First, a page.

Q&A: Colorado Municipal Marijuana Experts
August 11, 2016
Editor's note: The following excerpts were taken from a recorded interview with local law enforcement and elected officials.
It's been a whirlwind year for the Summit County officials tasked with making sense of Colorado's volatile — and groundbreaking — new marijuana industry.
Look at Airport Road in Breckenridge: The mile-long strip is now home to three marijuana dispensaries that saw upwards of $6 million in total sales during 2014 – a jump of nearly 300 percent over 2013. In February, Backcountry Cannabis Club joined its competitors after voters decided they weren't ready for retail dispensaries on Main Street. And for more than a year, CNN cameras were rolling in the council chambers and along town sidewalks to capture BCC's highs and lows for its documentary series, "High Profits."
Through it all, local police and elected officials have worked behind the scenes to give legal, legitimate businesses a chance to succeed – no matter where officials stand on the touchy subject of legalizing a Schedule I narcotic. Look again at Airport Road: Breckenridge held countless council meetings and compiled immaculate tax records to categorize a brand-new type of retail, "weedtail," all while cannabis products remained illegal beyond state lines.
And year two is already here. Rocky Mountain Marijuana sat down with elected officials, law enforcement personnel and ordinary citizens to hear their thoughts on Colorado's great experiment — and what it means for Summit County.
Rocky Mountain Marijuana: Talk about the first year of legal marijuana. How did it go for the Town of Breckenridge, and how did it go for the county as a whole? And I know that's a large, loaded question.
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Wendy Wolf (Breckenridge Town Council member): I'll speak philosophically for the town and Shannon can speak more to the law enforcement side, but by and large, I think it went well… We had to learn everything, from how to establish the rules and regulations around marijuana, where you can smoke and can't smoke, and we had to learn a lot about the whole edibles side of it, which I think is still a huge learning curve.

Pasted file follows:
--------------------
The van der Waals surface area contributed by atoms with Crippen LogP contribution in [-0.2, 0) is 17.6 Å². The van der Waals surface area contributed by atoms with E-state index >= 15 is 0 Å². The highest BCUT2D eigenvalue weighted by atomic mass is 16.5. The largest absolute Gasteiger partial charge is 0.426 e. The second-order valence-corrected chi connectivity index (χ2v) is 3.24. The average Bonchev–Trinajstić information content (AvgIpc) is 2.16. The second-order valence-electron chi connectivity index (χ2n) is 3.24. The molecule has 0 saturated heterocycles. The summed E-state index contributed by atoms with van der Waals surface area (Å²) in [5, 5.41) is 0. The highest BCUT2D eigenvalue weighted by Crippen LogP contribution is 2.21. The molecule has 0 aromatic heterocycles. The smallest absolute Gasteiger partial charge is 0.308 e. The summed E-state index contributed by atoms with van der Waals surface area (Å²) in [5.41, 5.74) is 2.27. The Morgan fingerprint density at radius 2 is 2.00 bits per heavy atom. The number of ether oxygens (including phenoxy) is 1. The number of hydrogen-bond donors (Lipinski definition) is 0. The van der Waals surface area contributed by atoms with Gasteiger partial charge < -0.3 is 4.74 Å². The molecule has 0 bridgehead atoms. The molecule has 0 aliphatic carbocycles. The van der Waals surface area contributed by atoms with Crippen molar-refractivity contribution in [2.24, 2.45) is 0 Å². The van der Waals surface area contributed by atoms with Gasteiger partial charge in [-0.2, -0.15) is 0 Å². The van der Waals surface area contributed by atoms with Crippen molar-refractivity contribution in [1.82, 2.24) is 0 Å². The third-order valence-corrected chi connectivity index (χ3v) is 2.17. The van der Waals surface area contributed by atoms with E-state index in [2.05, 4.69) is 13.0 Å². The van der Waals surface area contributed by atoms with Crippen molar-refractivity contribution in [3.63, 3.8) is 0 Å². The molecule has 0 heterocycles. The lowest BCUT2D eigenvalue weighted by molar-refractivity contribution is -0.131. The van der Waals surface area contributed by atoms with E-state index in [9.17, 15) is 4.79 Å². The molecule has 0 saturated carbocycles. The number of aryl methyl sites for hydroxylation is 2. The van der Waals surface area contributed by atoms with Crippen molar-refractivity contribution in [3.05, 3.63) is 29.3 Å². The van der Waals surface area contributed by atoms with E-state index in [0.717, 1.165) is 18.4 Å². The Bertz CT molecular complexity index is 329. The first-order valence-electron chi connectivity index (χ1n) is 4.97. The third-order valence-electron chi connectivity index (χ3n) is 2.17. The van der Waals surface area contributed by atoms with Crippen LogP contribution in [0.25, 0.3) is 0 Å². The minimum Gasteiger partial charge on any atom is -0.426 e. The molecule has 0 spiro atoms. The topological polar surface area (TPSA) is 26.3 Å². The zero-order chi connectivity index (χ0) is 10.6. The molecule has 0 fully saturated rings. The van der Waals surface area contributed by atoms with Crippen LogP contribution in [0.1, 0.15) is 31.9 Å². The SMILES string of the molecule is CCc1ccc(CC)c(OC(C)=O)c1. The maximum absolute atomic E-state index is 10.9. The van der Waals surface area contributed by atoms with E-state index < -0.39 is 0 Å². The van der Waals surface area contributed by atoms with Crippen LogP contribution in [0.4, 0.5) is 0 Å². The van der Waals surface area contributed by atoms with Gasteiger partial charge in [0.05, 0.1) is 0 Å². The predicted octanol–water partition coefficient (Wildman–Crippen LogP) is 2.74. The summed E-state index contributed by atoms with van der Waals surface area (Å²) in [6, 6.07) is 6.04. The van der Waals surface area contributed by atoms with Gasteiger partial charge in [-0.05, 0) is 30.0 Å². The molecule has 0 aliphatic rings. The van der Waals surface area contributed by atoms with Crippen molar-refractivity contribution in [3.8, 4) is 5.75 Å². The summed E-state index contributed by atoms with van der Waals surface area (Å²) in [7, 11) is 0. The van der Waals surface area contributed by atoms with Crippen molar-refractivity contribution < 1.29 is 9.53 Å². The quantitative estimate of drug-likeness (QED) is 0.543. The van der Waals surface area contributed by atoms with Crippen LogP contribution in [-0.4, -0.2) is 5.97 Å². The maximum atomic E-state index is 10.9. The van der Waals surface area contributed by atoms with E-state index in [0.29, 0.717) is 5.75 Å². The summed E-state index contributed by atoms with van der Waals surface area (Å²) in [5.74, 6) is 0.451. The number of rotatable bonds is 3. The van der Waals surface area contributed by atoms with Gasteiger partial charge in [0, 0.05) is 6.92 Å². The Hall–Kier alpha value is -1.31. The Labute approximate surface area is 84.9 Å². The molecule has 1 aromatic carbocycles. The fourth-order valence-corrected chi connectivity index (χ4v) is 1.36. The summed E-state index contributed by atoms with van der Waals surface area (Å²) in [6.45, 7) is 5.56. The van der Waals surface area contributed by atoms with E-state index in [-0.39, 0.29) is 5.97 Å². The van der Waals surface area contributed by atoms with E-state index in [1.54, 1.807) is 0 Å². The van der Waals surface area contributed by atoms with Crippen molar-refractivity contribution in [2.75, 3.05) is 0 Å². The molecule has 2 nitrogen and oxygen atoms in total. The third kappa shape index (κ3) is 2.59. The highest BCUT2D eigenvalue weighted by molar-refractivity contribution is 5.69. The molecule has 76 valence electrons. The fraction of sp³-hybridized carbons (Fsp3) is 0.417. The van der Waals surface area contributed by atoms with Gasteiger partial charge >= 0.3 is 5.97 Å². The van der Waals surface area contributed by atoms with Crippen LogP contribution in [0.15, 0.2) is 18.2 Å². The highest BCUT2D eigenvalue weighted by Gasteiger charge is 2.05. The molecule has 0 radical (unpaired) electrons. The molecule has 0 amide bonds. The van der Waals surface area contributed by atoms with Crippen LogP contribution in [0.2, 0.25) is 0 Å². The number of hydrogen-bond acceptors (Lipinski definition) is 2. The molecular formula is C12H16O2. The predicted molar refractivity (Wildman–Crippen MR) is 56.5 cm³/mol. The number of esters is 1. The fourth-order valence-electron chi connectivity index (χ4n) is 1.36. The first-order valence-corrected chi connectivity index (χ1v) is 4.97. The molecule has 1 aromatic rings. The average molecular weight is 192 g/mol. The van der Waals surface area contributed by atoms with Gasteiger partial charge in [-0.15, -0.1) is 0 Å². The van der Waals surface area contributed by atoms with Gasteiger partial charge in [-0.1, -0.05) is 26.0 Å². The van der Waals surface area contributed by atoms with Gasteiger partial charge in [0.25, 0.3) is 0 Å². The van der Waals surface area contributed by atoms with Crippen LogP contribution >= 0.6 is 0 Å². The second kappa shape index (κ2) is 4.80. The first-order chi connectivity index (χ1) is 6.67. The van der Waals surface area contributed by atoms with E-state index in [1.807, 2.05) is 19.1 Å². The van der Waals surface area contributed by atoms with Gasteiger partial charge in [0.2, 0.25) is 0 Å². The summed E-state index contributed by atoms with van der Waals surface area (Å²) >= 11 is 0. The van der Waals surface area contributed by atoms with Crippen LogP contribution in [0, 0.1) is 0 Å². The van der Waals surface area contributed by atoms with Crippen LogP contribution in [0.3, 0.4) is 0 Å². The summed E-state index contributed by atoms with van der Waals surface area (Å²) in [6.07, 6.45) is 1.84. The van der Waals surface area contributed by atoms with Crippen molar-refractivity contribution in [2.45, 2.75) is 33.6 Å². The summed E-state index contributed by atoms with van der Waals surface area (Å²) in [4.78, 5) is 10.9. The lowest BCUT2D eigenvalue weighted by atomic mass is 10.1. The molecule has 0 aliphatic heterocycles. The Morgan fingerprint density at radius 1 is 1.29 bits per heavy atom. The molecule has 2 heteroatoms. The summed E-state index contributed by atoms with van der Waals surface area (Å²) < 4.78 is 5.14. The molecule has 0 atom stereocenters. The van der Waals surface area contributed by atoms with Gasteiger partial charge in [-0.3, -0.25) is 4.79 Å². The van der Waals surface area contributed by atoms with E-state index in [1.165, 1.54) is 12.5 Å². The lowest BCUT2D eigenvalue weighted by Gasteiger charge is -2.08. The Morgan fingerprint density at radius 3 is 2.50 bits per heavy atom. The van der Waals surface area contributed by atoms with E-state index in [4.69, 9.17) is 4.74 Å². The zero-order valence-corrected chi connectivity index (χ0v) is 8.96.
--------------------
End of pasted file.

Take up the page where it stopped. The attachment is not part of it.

Shannon Haynes (Breckenridge Police Chief): I would agree with Wendy. I think things have gone really well, and that's in large part due to the thoughtfulness on the part of the council and town prior to the legalization of recreational marijuana. We were very forward thinking in Breckenridge, much more so, I think, than a lot of other communities when it came to setting regulations prior to legalization… We also had the benefit of having medical marijuana and decriminalized marijuana a few years back, so we already had this on our radar, and we did an awful lot of education prior to Jan. 1. I think all of those things have played a part in helping with a smooth transition and not having many criminal (or) public safety issues.
RMMJ: Has legal marijuana highlighted any other social issues, especially issues that are a constant struggle in Summit County?
Shannon Haynes: We've had some crimes associated with marijuana use. That's not a big surprise. After marijuana became legal, we found we had an increase in the number of medical calls associated with edibles. Although we had partnered with the dispensaries, the establishments, to educate on their end, we were doing a whole lot of education on the PD side… Some of those (dispensaries) had information about edibles, but once it's out the door, it doesn't always play out in the end.
Karn Stiegelmeier (Summit County commissioner): I think some of our bigger issues have been in the arena of reaching out to the public and getting the information as clearly as possible to not only our residents, but also our visitors, so that we avoid law enforcement issues… Our role is serving public health for the entire county, so that's where a lot of our efforts, aside from coming up with regulation, have been focused. By far, we still have very significant issue with alcohol and violence and assaults related to alcohol. We're putting a lot of effort into the marijuana education and outreach, but again, by far our biggest issues are still alcohol. Marijuana use is dwarfed in terms of true impacts as compared to alcohol.
Shannon Haynes: I do think in a way it is overshadowing other issues. I do also believe we can target all these types of issues in messaging and education. I think some folks have felt that people who use marijuana won't drink alcohol. We don't see that.
RMMJ: When it comes to policy making, especially for something that's brand new like this, was it intimidating to be faced with a blank slate? Or did it never feel like a blank slate?